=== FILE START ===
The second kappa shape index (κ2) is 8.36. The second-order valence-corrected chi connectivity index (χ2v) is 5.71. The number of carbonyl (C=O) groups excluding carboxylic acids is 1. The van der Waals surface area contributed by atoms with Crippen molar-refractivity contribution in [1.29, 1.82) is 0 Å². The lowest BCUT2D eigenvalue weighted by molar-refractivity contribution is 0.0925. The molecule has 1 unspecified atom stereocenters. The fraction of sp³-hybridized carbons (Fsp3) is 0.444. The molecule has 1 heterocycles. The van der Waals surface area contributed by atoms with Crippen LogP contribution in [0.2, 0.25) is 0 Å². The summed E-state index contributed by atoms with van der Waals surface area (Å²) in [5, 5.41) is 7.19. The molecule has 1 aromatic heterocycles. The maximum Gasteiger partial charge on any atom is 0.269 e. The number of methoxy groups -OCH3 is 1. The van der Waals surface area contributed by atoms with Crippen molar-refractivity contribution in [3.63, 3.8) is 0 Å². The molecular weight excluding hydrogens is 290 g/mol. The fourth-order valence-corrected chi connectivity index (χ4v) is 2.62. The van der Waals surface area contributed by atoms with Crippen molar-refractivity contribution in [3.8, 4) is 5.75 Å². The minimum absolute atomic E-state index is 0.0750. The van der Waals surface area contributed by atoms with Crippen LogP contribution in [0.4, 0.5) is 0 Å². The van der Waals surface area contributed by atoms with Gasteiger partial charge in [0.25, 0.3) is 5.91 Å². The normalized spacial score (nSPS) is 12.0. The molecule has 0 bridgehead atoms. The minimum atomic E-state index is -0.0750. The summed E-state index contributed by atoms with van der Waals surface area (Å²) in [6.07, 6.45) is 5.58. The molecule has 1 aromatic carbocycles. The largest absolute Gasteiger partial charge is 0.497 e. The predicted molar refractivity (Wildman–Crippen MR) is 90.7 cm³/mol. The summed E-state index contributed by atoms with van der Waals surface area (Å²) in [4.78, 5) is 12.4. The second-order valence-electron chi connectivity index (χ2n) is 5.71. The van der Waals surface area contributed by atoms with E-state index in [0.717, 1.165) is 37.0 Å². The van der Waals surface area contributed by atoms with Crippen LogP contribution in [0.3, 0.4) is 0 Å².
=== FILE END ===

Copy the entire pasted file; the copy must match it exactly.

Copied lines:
The second kappa shape index (κ2) is 8.36. The second-order valence-corrected chi connectivity index (χ2v) is 5.71. The number of carbonyl (C=O) groups excluding carboxylic acids is 1. The van der Waals surface area contributed by atoms with Crippen molar-refractivity contribution in [1.29, 1.82) is 0 Å². The lowest BCUT2D eigenvalue weighted by molar-refractivity contribution is 0.0925. The molecule has 1 unspecified atom stereocenters. The fraction of sp³-hybridized carbons (Fsp3) is 0.444. The molecule has 1 heterocycles. The van der Waals surface area contributed by atoms with Crippen LogP contribution in [0.2, 0.25) is 0 Å². The summed E-state index contributed by atoms with van der Waals surface area (Å²) in [5, 5.41) is 7.19. The molecule has 1 aromatic heterocycles. The maximum Gasteiger partial charge on any atom is 0.269 e. The number of methoxy groups -OCH3 is 1. The van der Waals surface area contributed by atoms with Crippen molar-refractivity contribution in [3.63, 3.8) is 0 Å². The molecular weight excluding hydrogens is 290 g/mol. The fourth-order valence-corrected chi connectivity index (χ4v) is 2.62. The van der Waals surface area contributed by atoms with Crippen molar-refractivity contribution in [3.8, 4) is 5.75 Å². The minimum absolute atomic E-state index is 0.0750. The van der Waals surface area contributed by atoms with Crippen LogP contribution in [0.4, 0.5) is 0 Å². The van der Waals surface area contributed by atoms with Gasteiger partial charge in [0.25, 0.3) is 5.91 Å². The normalized spacial score (nSPS) is 12.0. The molecule has 0 bridgehead atoms. The minimum atomic E-state index is -0.0750. The summed E-state index contributed by atoms with van der Waals surface area (Å²) in [6.07, 6.45) is 5.58. The molecule has 1 aromatic carbocycles. The largest absolute Gasteiger partial charge is 0.497 e. The predicted molar refractivity (Wildman–Crippen MR) is 90.7 cm³/mol. The summed E-state index contributed by atoms with van der Waals surface area (Å²) in [4.78, 5) is 12.4. The second-order valence-electron chi connectivity index (χ2n) is 5.71. The van der Waals surface area contributed by atoms with E-state index in [0.717, 1.165) is 37.0 Å². The van der Waals surface area contributed by atoms with Crippen LogP contribution in [0.3, 0.4) is 0 Å².